Eight years ago, when Peter and I started this project, public interest in ‘epistemic X’ was steadily going up. Knowing, that the interest in ‘wisdom’ was falling, it made sense for us to invest some our intellectual energy into understanding ‘epistemic fluency’. At least, there was an implicit hope that this may compensate for the ‘fall’ in ‘wisdom’.
Has the situation changed after 8 years? It is hard to get ‘hard’ evidence, but from looking at Twitter’s feeds, I think it is safe to say that public interest in ‘epistemic X’ was as ever on peak. But ‘X’, to my dismay, wasn’t ‘fluency’.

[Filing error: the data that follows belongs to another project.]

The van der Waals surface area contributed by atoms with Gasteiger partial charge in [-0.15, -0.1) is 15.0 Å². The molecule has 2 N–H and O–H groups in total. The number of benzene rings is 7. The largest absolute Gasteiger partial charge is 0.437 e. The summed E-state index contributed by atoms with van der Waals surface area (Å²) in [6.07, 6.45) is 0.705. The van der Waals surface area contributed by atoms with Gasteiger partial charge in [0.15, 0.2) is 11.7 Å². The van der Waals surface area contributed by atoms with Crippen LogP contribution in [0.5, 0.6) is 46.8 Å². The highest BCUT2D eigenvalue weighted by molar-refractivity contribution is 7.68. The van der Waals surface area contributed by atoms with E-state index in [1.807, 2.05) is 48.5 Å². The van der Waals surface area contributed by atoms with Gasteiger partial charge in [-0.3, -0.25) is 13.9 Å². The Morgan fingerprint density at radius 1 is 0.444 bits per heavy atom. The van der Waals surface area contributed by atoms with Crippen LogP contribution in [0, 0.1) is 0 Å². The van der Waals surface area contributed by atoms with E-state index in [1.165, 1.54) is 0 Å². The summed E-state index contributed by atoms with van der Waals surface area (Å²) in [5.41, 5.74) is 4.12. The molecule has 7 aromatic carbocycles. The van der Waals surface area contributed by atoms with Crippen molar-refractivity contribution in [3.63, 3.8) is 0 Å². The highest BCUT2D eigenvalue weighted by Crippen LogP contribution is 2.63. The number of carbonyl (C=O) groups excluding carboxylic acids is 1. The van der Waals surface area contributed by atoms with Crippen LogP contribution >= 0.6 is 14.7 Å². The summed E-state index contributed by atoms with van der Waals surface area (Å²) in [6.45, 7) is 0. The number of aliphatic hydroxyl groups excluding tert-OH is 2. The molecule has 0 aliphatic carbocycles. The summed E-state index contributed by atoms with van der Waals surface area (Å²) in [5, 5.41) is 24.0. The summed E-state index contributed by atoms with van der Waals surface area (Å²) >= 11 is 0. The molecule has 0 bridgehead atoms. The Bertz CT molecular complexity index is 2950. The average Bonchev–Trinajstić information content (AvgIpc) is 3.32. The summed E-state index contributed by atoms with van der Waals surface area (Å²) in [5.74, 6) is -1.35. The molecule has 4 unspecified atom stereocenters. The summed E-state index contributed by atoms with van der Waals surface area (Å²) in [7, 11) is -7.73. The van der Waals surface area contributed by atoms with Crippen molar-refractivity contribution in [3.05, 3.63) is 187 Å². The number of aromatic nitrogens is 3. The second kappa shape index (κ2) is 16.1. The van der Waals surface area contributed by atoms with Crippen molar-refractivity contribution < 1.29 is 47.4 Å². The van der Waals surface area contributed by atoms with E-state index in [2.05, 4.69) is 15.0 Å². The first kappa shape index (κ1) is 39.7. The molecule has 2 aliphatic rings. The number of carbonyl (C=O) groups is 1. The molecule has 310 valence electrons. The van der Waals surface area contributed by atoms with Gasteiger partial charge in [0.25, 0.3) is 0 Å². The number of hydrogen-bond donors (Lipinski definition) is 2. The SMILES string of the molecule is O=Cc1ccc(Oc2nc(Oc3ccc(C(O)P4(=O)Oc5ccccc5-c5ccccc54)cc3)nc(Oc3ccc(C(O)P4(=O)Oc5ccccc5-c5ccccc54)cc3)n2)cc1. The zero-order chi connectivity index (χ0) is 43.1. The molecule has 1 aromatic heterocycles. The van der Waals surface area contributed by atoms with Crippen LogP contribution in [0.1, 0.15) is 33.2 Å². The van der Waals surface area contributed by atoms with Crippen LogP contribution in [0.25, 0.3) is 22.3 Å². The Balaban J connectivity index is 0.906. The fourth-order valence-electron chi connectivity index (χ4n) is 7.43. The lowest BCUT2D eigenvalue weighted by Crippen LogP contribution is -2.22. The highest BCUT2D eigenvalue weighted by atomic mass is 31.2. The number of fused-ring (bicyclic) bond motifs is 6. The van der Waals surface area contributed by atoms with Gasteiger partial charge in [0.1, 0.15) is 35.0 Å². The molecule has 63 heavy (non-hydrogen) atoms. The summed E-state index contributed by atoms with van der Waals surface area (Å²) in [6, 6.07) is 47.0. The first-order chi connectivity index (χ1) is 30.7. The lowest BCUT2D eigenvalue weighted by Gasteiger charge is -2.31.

‘Epistemic closure’ was certainly on the top of the list (particularly around the US election time), followed by ‘epistemic nihilism’, ‘epistemic injustice’, ‘epistemic uncertainty’, ‘epistemic violence’, even ‘epistemic sexism’. (I am less sure about ‘wisdom’, but its antonym ‘stupidity’ certainly was on peak too, in 2016.)
What does it mean for education? On the one hand, we may simply ignore this: word ‘epistemic’ equally happily floats above everything that we hate or value. On the other hand, we should admit that our educational systems have not yet succeeded rising up an epistemically wise and respectful population.
It is likely that 2017 will be even more epistemically challenging. We haven’t yet learnt to participate in democracies that we created, and now we need to debate democracies in which we find ourselves. This is why we need epistemic fluency.